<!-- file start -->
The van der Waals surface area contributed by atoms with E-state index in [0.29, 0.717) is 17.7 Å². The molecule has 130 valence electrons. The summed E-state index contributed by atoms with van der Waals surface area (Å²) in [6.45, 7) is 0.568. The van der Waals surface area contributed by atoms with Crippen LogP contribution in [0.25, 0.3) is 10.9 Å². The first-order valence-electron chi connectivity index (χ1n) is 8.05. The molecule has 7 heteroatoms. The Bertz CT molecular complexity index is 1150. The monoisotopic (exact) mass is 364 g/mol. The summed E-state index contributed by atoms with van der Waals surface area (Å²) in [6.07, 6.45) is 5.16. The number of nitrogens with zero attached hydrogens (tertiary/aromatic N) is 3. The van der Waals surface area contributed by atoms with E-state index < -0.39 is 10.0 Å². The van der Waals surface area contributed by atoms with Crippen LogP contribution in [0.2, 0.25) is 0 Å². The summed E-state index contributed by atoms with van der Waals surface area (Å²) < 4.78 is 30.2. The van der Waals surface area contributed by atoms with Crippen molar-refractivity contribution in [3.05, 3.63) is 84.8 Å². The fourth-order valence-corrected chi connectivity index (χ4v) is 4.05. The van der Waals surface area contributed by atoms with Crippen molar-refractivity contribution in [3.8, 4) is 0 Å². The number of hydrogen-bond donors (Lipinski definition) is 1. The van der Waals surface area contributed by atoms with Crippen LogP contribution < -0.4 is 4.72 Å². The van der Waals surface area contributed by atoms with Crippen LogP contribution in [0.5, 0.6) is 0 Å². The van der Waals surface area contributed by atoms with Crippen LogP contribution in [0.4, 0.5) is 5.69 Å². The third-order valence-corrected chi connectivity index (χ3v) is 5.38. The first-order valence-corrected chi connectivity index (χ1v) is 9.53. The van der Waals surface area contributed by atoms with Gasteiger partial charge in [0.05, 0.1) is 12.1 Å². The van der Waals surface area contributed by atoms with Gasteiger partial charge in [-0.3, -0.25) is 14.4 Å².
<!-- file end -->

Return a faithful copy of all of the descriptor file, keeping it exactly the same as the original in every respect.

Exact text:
The van der Waals surface area contributed by atoms with E-state index in [0.29, 0.717) is 17.7 Å². The molecule has 130 valence electrons. The summed E-state index contributed by atoms with van der Waals surface area (Å²) in [6.45, 7) is 0.568. The van der Waals surface area contributed by atoms with Crippen LogP contribution in [0.25, 0.3) is 10.9 Å². The first-order valence-electron chi connectivity index (χ1n) is 8.05. The molecule has 7 heteroatoms. The Bertz CT molecular complexity index is 1150. The monoisotopic (exact) mass is 364 g/mol. The summed E-state index contributed by atoms with van der Waals surface area (Å²) in [6.07, 6.45) is 5.16. The number of nitrogens with zero attached hydrogens (tertiary/aromatic N) is 3. The van der Waals surface area contributed by atoms with E-state index < -0.39 is 10.0 Å². The van der Waals surface area contributed by atoms with Crippen LogP contribution in [0.2, 0.25) is 0 Å². The summed E-state index contributed by atoms with van der Waals surface area (Å²) < 4.78 is 30.2. The van der Waals surface area contributed by atoms with Crippen molar-refractivity contribution in [3.05, 3.63) is 84.8 Å². The fourth-order valence-corrected chi connectivity index (χ4v) is 4.05. The van der Waals surface area contributed by atoms with Crippen molar-refractivity contribution in [3.8, 4) is 0 Å². The number of hydrogen-bond donors (Lipinski definition) is 1. The van der Waals surface area contributed by atoms with Crippen LogP contribution < -0.4 is 4.72 Å². The van der Waals surface area contributed by atoms with Crippen LogP contribution in [0.5, 0.6) is 0 Å². The van der Waals surface area contributed by atoms with Crippen LogP contribution in [0.4, 0.5) is 5.69 Å². The third-order valence-corrected chi connectivity index (χ3v) is 5.38. The first-order valence-corrected chi connectivity index (χ1v) is 9.53. The van der Waals surface area contributed by atoms with Gasteiger partial charge in [0.05, 0.1) is 12.1 Å². The van der Waals surface area contributed by atoms with Gasteiger partial charge in [-0.3, -0.25) is 14.4 Å².